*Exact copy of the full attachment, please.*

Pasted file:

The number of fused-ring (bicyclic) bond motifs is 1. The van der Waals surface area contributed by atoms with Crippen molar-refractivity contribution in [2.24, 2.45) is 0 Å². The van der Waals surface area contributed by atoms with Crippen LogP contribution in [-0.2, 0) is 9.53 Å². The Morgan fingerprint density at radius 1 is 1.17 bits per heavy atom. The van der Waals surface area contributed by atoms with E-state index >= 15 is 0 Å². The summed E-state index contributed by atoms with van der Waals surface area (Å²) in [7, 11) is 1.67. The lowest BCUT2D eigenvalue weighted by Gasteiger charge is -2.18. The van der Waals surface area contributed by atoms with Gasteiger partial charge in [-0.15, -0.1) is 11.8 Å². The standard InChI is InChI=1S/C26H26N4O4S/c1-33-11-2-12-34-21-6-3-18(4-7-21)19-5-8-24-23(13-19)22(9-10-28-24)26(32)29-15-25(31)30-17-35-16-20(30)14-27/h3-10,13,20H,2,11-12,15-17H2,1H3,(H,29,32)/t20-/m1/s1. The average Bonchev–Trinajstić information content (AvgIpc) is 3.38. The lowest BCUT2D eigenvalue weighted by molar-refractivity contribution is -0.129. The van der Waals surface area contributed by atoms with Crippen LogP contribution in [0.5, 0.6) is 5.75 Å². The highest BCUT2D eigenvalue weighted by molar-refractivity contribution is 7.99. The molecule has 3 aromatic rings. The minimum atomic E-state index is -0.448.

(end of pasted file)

The number of fused-ring (bicyclic) bond motifs is 1. The van der Waals surface area contributed by atoms with Crippen molar-refractivity contribution in [2.24, 2.45) is 0 Å². The van der Waals surface area contributed by atoms with Crippen LogP contribution in [-0.2, 0) is 9.53 Å². The Morgan fingerprint density at radius 1 is 1.17 bits per heavy atom. The van der Waals surface area contributed by atoms with E-state index >= 15 is 0 Å². The summed E-state index contributed by atoms with van der Waals surface area (Å²) in [7, 11) is 1.67. The lowest BCUT2D eigenvalue weighted by Gasteiger charge is -2.18. The van der Waals surface area contributed by atoms with Gasteiger partial charge in [-0.15, -0.1) is 11.8 Å². The standard InChI is InChI=1S/C26H26N4O4S/c1-33-11-2-12-34-21-6-3-18(4-7-21)19-5-8-24-23(13-19)22(9-10-28-24)26(32)29-15-25(31)30-17-35-16-20(30)14-27/h3-10,13,20H,2,11-12,15-17H2,1H3,(H,29,32)/t20-/m1/s1. The average Bonchev–Trinajstić information content (AvgIpc) is 3.38. The lowest BCUT2D eigenvalue weighted by molar-refractivity contribution is -0.129. The van der Waals surface area contributed by atoms with Crippen LogP contribution in [0.5, 0.6) is 5.75 Å². The highest BCUT2D eigenvalue weighted by molar-refractivity contribution is 7.99. The molecule has 3 aromatic rings. The minimum atomic E-state index is -0.448.